As time moves on from 14 November, the wider issues related to the damage begin to emerge.
One such issue is the effect of disruption to work due to damage to buildings, loss of suppliers, broken or impassable roads. There is a particular effect on trucking, transport and tourism companies which rely on our roads and infrastructure to carry out their businesses, but there will be others who find the jobs that they are providing are disrupted.
Where work is disrupted because of these issues, operators may need guidance on how to continue employing those who rely on them for work.
Shift cancellation: employers may need to cancel shifts due to the earthquake. If an employee's shift has to be cancelled, an employee needs to be given reasonable notice. The reasonable notice should be in the employment agreement. If it isn't, then make a note that your employment agreements need to be amended as this will be illegal by April 2017.
If the employee is given reasonable notice (say 8 hours) that the shift is cancelled, the employment agreement should say how much the employee will be paid for the cancelled shift.
Unless the employee is a casual employee, you cannot cancel a shift and not pay the employee anything.
If you cancel the shift with less than the reasonable notice, you must pay the employee what they would have earned for that shift. For instance, a driver normally drives an 8 hour shift starting at 6am. The employment agreement says that if the shift has to be cancelled, the employee is entitled to 12 hours' notice. The employee is only given 6 hours' notice. The employee should be paid for the 8 hour shift.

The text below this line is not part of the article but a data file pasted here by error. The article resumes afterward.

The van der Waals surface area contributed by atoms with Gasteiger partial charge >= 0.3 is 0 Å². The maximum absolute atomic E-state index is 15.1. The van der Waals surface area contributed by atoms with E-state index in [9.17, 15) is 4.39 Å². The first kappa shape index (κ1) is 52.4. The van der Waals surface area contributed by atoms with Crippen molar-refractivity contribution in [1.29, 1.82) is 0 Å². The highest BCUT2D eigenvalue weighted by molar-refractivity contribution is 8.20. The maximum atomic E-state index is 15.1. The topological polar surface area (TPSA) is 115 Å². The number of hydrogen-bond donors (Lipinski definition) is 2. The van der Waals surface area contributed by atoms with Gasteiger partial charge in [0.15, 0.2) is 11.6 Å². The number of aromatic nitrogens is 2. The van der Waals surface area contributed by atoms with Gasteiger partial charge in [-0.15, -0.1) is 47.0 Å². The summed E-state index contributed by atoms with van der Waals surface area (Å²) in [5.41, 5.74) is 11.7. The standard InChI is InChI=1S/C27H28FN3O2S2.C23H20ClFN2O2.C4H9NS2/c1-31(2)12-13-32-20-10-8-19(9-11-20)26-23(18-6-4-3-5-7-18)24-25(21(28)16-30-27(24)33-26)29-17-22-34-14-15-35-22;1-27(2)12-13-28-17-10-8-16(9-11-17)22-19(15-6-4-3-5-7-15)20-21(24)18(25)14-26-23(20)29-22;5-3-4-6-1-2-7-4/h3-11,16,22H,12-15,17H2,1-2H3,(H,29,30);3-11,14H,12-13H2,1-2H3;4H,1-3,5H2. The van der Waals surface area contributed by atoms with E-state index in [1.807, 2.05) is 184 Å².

If the employment agreement says nothing about how much the employee has to be paid if the shift is cancelled, the employee has to be paid what they would have earned if they had worked anyway. If this is the case, make a note to have your employment agreements looked at and updated when you can.
Disruption for natural disaster: there may be a clause in the employment agreement allowing the employer to suspend operation of the employment agreement, if the employee's position is surplus to requirements due to a natural disaster, until the circumstances change. At most, this will only be a short-term fix and should be relied on with caution. It might help to alleviate short-term overstaffing if the employer's business has been disrupted by the earthquakes. The government's subsidy for business may work in well with this clause.
Taking leave: if work is reduced, some employees may wish to use annual leave. It is acceptable to offer this to employees, but they should not be required to use annual leave in these circumstances. In certain circumstances, however, employers can give notice to employees to take some leave. If employees have no annual leave, they may agree to take leave without pay. Again, this cannot be insisted upon by the employer, but it can be agreed.
Flexible working: it is possible that some employees may need to work flexibly over the coming months, including dealing with changes in their personal circumstances. If any employee requests a flexible working arrangement, the employer has a legal duty to consider that request in good faith. It can only be refused for a select number of reasons set out in the Employment Relations Act 2000, which includes if the request cannot be accommodated because of the operational needs of the business.
In our work, we support these industries and guide employers and employees through the varied situations which can arise, including in exceptional circumstances such as these. If you have any questions, or need guidance, we would be happy to hear from you.
The content of this article is intended to provide a general guide to the subject matter. Specialist advice should be sought about your specific circumstances.